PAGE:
Thursday, June 23, 2011

Not Sleeping In The Air

Trying it the old way.
First morning. Gray and damp.

I just completed a four day backpacking trip to Mt St Helens. I wanted to go have another look at a place I got to last year. Which I did, sort of, but with snow pack at two to three times normal, the end of June this year is not a third of the way through backpacking season, but pre-season.

A few years back, I drove in on April 30 and went hiking anywhere I wanted. The only snow then was up where only climbers would go, not anywhere that sane hikers would have trouble with it.

And so it was for the first several years that I spent exploring the area.

No longer. This is the fourth year running that heavy snow has pushed the hiking season out toward autumn. It looks like the window for real backpacking will again be only two or three weeks long.

Lumpy and snowy and foggy.

Bummer.

But it wasn't all bad this trip because I was expecting to deal with snow. Not so much, but some.

I also knew that where I'd be going I'd have no chance to use my hammock.

In places there are trees tall enough and thick enough to support a hammock, but those trees grow in only a few spaces. They are bushy, hard to hang from. And their trunks are covered with blisters that pop open under pressure and ooze a thick, sticky sap that smells like turpentine.

Transparent. Nice in the moonlight. A real dew-catcher.

The smell is fine. It's a strong, clean smell, but the stickiness isn't.

Get this stuff on your hands and it won't come off. Get it on the suspension of your hammock and it's worse. It hardens and though alcohol will remove it from hands, and spots of it from clothing, if your hammock suspension gets saturated with it, you have to let it harden and just live with it.

So anyway, I had a piece of plastic I wanted to play with. I used it once as an 8x10 tarp, then cut it down to make a sort of tent-like shelter. I took that.

As a backup I took my home-made Brawny Shelter, a.k.a. Dancing Light Gear Tacoma.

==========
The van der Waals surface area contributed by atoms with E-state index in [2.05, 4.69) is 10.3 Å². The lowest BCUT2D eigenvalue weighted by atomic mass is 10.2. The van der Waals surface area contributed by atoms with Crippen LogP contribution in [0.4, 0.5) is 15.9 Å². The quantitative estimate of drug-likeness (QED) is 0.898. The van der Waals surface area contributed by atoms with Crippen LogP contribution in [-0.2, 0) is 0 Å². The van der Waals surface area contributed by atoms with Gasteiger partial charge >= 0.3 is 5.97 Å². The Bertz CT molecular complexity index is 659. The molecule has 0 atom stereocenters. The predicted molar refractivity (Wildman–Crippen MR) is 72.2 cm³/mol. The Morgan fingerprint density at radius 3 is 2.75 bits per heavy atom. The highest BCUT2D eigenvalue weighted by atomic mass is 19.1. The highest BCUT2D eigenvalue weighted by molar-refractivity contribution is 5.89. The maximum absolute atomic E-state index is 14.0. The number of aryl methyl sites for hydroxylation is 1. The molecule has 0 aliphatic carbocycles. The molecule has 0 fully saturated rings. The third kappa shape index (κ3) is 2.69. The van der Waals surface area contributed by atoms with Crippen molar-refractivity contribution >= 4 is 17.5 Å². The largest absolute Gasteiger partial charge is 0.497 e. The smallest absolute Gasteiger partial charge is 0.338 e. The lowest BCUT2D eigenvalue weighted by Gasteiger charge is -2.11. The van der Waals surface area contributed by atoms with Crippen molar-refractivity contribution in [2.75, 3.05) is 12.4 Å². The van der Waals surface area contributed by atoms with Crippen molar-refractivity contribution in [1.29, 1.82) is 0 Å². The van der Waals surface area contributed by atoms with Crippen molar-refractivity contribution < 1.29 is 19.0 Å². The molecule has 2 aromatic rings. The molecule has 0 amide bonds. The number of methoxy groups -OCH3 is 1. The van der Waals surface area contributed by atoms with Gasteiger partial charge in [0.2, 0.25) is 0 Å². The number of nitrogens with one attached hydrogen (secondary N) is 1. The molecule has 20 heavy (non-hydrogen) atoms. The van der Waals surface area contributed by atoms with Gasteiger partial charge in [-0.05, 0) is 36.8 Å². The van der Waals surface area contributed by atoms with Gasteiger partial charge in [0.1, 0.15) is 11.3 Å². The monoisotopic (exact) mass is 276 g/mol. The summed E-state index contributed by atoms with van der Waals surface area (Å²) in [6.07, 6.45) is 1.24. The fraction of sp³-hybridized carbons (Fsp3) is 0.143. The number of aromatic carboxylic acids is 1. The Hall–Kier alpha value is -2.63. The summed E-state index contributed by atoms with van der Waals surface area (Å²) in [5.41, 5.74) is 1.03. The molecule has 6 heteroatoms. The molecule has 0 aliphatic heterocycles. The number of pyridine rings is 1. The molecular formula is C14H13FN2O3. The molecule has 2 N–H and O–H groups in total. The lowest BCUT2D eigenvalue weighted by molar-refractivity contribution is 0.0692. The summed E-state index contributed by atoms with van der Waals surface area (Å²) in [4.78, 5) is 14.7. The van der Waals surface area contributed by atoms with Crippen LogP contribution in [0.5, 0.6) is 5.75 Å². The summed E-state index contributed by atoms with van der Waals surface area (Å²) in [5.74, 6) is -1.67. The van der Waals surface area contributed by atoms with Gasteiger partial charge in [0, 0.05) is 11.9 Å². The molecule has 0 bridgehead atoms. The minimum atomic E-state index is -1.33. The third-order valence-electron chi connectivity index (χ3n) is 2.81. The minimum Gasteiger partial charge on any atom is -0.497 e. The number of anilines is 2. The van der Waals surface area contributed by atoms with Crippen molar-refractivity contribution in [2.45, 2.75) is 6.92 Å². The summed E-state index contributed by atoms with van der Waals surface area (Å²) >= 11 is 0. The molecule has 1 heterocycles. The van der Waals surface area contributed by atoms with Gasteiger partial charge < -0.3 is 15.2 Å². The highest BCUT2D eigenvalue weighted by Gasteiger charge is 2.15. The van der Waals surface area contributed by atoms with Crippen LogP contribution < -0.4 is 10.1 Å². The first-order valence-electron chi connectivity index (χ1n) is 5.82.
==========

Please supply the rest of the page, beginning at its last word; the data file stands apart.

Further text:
Seemed to keep the werewolves away too.

The short of it: I missed the hammock. A lot.

I'm way past the days when I can sleep on the ground comfortably. A couple of years ago I talked to Ron Moak of Six Moon Designs, who said that he doesn't even use a sleeping pad. Apparently just a waterproof sheet beneath him, and he gets by OK.

Could have been pitched better though.

Go, Ron.

I have enough wrong with my back, plus a heap of years piled on top that I can't sleep more than two hours on the ground without awakening from the pain. In a hammock I can just snore my way through the whole night.

Night two. Slight clearing.

But hammocks aren't perfect either.

A big hammock tarp will catch the wind. A smaller tarp catches less wind but gives less protection from both wind and rain. Being above ground level you're up higher where there is more wind. This is is colder, and hammock insulation is tricky.

You are also tree-dependent. You need the right size and type of trees, and need two that are just far enough apart, and oriented right so you can protect yourself from wind and weather.

Hammocks are places to sleep, not homes. You can't wait out a day-long storm in a hammock. You can't really change clothes in one, and can't spread out your gear for convenience or for anything else. You also have more limited sleeping positions. No sleeping on your stomach, and though sleeping on your side is possible it isn't that convenient.